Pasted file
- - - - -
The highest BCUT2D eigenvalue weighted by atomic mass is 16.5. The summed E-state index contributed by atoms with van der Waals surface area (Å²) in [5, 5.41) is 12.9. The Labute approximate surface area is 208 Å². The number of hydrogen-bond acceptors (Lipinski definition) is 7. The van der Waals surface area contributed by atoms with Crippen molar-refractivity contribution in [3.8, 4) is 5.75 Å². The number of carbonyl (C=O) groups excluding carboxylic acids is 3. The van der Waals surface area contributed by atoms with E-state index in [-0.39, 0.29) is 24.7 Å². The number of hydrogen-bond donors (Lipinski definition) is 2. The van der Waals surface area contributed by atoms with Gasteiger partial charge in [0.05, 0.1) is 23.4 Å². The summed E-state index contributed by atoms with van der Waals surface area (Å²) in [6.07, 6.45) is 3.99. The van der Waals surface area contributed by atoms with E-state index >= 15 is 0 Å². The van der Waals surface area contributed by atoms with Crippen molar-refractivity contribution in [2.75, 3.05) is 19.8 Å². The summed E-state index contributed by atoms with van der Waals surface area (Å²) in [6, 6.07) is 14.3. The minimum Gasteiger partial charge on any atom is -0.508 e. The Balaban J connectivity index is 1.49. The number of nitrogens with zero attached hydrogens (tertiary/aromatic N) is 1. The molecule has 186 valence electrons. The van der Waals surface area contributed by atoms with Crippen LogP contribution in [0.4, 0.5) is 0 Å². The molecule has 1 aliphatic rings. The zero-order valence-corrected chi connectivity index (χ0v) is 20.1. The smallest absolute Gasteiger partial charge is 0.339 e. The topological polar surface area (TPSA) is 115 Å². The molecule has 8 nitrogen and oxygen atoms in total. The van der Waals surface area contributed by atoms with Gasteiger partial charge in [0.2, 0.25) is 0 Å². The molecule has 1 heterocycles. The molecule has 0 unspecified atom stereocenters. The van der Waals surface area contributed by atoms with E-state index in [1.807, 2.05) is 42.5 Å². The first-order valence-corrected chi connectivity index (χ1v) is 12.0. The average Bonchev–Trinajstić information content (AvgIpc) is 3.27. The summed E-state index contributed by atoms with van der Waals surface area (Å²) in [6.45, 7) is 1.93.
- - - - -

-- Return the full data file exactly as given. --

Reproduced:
The highest BCUT2D eigenvalue weighted by atomic mass is 16.5. The summed E-state index contributed by atoms with van der Waals surface area (Å²) in [5, 5.41) is 12.9. The Labute approximate surface area is 208 Å². The number of hydrogen-bond acceptors (Lipinski definition) is 7. The van der Waals surface area contributed by atoms with Crippen molar-refractivity contribution in [3.8, 4) is 5.75 Å². The number of carbonyl (C=O) groups excluding carboxylic acids is 3. The van der Waals surface area contributed by atoms with E-state index in [-0.39, 0.29) is 24.7 Å². The number of hydrogen-bond donors (Lipinski definition) is 2. The van der Waals surface area contributed by atoms with Gasteiger partial charge in [0.05, 0.1) is 23.4 Å². The summed E-state index contributed by atoms with van der Waals surface area (Å²) in [6.07, 6.45) is 3.99. The van der Waals surface area contributed by atoms with E-state index >= 15 is 0 Å². The van der Waals surface area contributed by atoms with Crippen molar-refractivity contribution in [2.75, 3.05) is 19.8 Å². The summed E-state index contributed by atoms with van der Waals surface area (Å²) in [6, 6.07) is 14.3. The minimum Gasteiger partial charge on any atom is -0.508 e. The Balaban J connectivity index is 1.49. The number of nitrogens with zero attached hydrogens (tertiary/aromatic N) is 1. The molecule has 186 valence electrons. The van der Waals surface area contributed by atoms with Crippen LogP contribution in [0.4, 0.5) is 0 Å². The molecule has 1 aliphatic rings. The zero-order valence-corrected chi connectivity index (χ0v) is 20.1. The smallest absolute Gasteiger partial charge is 0.339 e. The topological polar surface area (TPSA) is 115 Å². The molecule has 8 nitrogen and oxygen atoms in total. The van der Waals surface area contributed by atoms with Gasteiger partial charge in [0.2, 0.25) is 0 Å². The molecule has 1 heterocycles. The molecule has 0 unspecified atom stereocenters. The van der Waals surface area contributed by atoms with E-state index in [1.807, 2.05) is 42.5 Å². The first-order valence-corrected chi connectivity index (χ1v) is 12.0. The average Bonchev–Trinajstić information content (AvgIpc) is 3.27. The summed E-state index contributed by atoms with van der Waals surface area (Å²) in [6.45, 7) is 1.93.